When the World Youth Olympic Games opened in Nanjing on Aug. 16, the capital of Jiangsu Province on China’s coast, the official who had brought those games to the city was sitting in prison. So, too, were several other high-profile officials responsible for international events in China.
In a microblog post on the evening the World Youth Olympic Games opened, the Chinese writer and political commentator Xu Shaolin relayed the fate of several high-ranking officials responsible for international events in China: “When the Beijing Olympics Games opened in 2008, the former president of Olympic bid, Chen Xitong, was in prison. When the World Expo opened in 2010, the official who submitted the expo application, Chen Liangyu, was in prison. When the World University Games opened in 2011, the official who applied for those games, Xu Zongheng, was in prison. When the World Youth Olympic Games opened in 2014, the official who applied, Ji Jianye, appreciated the fireworks in prison.”
Xu sarcastically noted, “Serious reminder: Events have risks, be cautious with applications!” His post went viral.
Chen Xitong, the former mayor of Beijing, served as the director of 2000 Olympic Games bid in 1991. In what was widely seen as a political prosecution by then-Chinese Communist Party head Jiang Zemin, Chen was investigated in 1995 for economic corruption and was sentenced to prison in 1998 for 16 years for corruption and dereliction of duty.
During the 2008 Beijing Olympic Games, Chen was given permission to watch the Olympic Games during medical parole. Chen passed away in prison due to illness in June 2013.
The other three officials mentioned by the blogger Xu have close ties with Jiang Zemin. Since the announcement on July 30 that his confidant Zhou Yongkang, former czar of the security system, was being investigated, Jiang is believed to be the next target of the anti-corruption campaign.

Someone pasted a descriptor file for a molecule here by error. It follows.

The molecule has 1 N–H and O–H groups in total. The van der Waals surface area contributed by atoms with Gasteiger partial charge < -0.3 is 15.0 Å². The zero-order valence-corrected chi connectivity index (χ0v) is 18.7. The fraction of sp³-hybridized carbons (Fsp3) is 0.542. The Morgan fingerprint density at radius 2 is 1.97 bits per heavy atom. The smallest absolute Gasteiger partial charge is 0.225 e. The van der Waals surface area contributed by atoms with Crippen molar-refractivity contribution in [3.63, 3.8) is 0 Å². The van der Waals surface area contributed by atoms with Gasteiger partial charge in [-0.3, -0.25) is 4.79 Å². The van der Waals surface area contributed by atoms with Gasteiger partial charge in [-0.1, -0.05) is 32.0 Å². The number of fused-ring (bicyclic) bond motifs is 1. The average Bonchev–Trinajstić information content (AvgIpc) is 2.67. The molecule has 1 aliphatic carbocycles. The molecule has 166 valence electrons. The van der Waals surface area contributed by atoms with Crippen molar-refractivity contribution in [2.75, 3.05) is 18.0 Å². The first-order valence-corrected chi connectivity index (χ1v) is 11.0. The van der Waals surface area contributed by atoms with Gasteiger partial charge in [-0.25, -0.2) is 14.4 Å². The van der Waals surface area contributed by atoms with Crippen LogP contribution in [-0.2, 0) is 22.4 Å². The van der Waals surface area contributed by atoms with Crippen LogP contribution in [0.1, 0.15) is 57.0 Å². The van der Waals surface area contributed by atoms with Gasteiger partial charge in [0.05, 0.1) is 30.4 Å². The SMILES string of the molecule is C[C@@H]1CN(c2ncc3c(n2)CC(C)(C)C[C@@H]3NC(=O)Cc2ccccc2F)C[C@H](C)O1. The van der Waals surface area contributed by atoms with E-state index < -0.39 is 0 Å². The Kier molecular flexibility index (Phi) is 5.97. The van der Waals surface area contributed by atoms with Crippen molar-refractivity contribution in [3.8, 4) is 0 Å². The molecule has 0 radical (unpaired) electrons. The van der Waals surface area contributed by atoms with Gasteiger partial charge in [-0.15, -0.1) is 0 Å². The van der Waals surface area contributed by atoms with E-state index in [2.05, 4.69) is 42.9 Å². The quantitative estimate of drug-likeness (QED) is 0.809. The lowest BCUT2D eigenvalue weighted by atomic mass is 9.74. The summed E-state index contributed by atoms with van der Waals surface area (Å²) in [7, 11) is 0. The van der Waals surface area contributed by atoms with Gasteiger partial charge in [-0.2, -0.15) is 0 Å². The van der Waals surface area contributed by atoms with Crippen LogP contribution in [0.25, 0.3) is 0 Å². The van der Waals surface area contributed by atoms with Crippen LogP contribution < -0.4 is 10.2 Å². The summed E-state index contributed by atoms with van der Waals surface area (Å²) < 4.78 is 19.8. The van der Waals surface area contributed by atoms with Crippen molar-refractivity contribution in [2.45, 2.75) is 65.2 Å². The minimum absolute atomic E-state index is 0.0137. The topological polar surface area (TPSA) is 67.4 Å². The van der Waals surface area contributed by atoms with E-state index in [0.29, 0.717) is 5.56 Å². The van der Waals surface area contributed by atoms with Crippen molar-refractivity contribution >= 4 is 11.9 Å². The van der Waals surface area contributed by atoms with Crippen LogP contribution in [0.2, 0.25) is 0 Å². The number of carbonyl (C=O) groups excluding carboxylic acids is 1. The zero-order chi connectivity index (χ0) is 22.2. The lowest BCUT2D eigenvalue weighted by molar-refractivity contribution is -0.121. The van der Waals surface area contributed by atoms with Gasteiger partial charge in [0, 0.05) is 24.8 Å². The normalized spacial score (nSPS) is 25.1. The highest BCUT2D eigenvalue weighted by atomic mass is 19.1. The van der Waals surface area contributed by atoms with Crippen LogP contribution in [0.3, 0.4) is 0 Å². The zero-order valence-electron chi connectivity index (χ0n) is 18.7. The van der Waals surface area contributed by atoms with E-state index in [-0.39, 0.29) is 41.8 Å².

Ji Jianye, the former mayor and Party head of Nanjing City, was dismissed last October and put under detention by Chinese New Year’s, suspected of economic corruption. The Chinese media reported Ji was involved in sex scandals, including promoting female subordinates in exchange for sex.
Ji served as mayor of Yangzhou City of Jiangsu for eight years, and has close ties with former leader Jiang Zemin whose hometown is Yangzhou, which borders Nanjing.
Chen Liangyu, who brought the World Expo to China, Jiang’s subordinate as a district mayor in Shanghai when Jiang Zemin was the Party chief in Shanghai. Chen was promoted with Jiang’s help, and eventually became a Politburo member. Chen was investigated in 2006, and sentenced to a 19-year prison term in 2008 for taking bribes and abuse of power.
Xu Zongheng has close ties with the former Party chief of Shenzhen City, Huang Liman, who was Jiang’s secretary and mistress in 1980s’, according to inside sources. Xu climbed high in officialdom under the protection of Huang and Jiang.
Xu Zongheng was arrested in 2009, and in 2011 was sentenced to death, with the sentence immediately suspended, for buying official positions and taking over 2 billion yuan ($325 million) in bribes. Chinese media reported Xu had dozens of mistresses.
Many netizens responded to Xu Shaolin’s post about the four officials now in prison with the view that official corruption in China has become so widespread that it’s hard to find a good official.
“There’s no good official now … those events don’t really matter,” netizen “Xingfushuok” remarked.
Netizen “ShangbinCN” mocked, “These corrupt officials have created miracles for China.”